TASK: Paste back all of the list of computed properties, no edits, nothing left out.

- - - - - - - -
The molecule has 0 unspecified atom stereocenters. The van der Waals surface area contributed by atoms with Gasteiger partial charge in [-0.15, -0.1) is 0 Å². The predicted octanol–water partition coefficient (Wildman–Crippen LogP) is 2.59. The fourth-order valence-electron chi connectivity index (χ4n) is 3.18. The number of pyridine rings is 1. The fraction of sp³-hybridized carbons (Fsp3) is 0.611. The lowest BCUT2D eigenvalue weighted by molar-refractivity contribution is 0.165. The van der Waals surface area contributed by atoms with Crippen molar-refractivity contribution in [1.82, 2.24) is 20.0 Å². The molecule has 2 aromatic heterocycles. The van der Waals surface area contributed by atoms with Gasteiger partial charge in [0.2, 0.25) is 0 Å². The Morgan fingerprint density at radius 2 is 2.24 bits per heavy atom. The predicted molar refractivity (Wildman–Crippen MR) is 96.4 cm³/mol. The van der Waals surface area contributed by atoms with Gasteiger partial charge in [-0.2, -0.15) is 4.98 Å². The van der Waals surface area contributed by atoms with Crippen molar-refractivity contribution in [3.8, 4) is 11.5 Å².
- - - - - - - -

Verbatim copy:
The molecule has 0 unspecified atom stereocenters. The van der Waals surface area contributed by atoms with Gasteiger partial charge in [-0.15, -0.1) is 0 Å². The predicted octanol–water partition coefficient (Wildman–Crippen LogP) is 2.59. The fourth-order valence-electron chi connectivity index (χ4n) is 3.18. The number of pyridine rings is 1. The fraction of sp³-hybridized carbons (Fsp3) is 0.611. The lowest BCUT2D eigenvalue weighted by molar-refractivity contribution is 0.165. The van der Waals surface area contributed by atoms with Crippen molar-refractivity contribution in [1.82, 2.24) is 20.0 Å². The molecule has 2 aromatic heterocycles. The van der Waals surface area contributed by atoms with Gasteiger partial charge in [0.2, 0.25) is 0 Å². The Morgan fingerprint density at radius 2 is 2.24 bits per heavy atom. The predicted molar refractivity (Wildman–Crippen MR) is 96.4 cm³/mol. The van der Waals surface area contributed by atoms with Gasteiger partial charge in [-0.2, -0.15) is 4.98 Å². The van der Waals surface area contributed by atoms with Crippen molar-refractivity contribution in [3.8, 4) is 11.5 Å².